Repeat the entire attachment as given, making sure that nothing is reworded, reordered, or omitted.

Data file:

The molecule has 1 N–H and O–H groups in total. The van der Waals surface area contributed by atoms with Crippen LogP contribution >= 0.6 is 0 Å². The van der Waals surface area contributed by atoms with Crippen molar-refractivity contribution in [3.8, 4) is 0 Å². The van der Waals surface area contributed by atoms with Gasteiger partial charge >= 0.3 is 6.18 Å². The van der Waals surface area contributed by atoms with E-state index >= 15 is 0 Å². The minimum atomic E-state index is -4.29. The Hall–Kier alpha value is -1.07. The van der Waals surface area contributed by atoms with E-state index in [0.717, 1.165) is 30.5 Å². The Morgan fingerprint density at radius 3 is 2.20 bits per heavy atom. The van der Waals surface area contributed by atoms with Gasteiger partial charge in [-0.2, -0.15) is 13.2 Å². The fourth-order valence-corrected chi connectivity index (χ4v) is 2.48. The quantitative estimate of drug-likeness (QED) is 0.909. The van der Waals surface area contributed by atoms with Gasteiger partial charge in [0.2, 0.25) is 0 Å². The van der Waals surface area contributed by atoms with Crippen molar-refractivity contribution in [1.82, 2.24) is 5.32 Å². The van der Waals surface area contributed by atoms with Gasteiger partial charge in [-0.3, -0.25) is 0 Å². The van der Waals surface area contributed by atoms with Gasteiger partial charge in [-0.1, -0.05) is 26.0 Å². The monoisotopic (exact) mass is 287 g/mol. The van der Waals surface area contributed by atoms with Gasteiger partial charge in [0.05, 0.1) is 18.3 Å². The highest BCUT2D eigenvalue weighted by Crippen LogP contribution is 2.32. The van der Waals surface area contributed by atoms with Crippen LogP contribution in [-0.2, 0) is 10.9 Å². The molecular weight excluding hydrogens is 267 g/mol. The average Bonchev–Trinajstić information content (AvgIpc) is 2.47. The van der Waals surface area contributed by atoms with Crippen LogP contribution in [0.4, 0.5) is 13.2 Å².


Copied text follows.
The molecule has 1 N–H and O–H groups in total. The van der Waals surface area contributed by atoms with Crippen LogP contribution >= 0.6 is 0 Å². The van der Waals surface area contributed by atoms with Crippen molar-refractivity contribution in [3.8, 4) is 0 Å². The van der Waals surface area contributed by atoms with Gasteiger partial charge >= 0.3 is 6.18 Å². The van der Waals surface area contributed by atoms with E-state index >= 15 is 0 Å². The minimum atomic E-state index is -4.29. The Hall–Kier alpha value is -1.07. The van der Waals surface area contributed by atoms with E-state index in [0.717, 1.165) is 30.5 Å². The Morgan fingerprint density at radius 3 is 2.20 bits per heavy atom. The van der Waals surface area contributed by atoms with Gasteiger partial charge in [-0.2, -0.15) is 13.2 Å². The fourth-order valence-corrected chi connectivity index (χ4v) is 2.48. The quantitative estimate of drug-likeness (QED) is 0.909. The van der Waals surface area contributed by atoms with Gasteiger partial charge in [0.2, 0.25) is 0 Å². The van der Waals surface area contributed by atoms with Crippen molar-refractivity contribution in [1.82, 2.24) is 5.32 Å². The van der Waals surface area contributed by atoms with Gasteiger partial charge in [-0.3, -0.25) is 0 Å². The van der Waals surface area contributed by atoms with Gasteiger partial charge in [-0.1, -0.05) is 26.0 Å². The monoisotopic (exact) mass is 287 g/mol. The van der Waals surface area contributed by atoms with Gasteiger partial charge in [0.05, 0.1) is 18.3 Å². The highest BCUT2D eigenvalue weighted by Crippen LogP contribution is 2.32. The van der Waals surface area contributed by atoms with Crippen LogP contribution in [-0.2, 0) is 10.9 Å². The molecular weight excluding hydrogens is 267 g/mol. The average Bonchev–Trinajstić information content (AvgIpc) is 2.47. The van der Waals surface area contributed by atoms with Crippen LogP contribution in [0.4, 0.5) is 13.2 Å².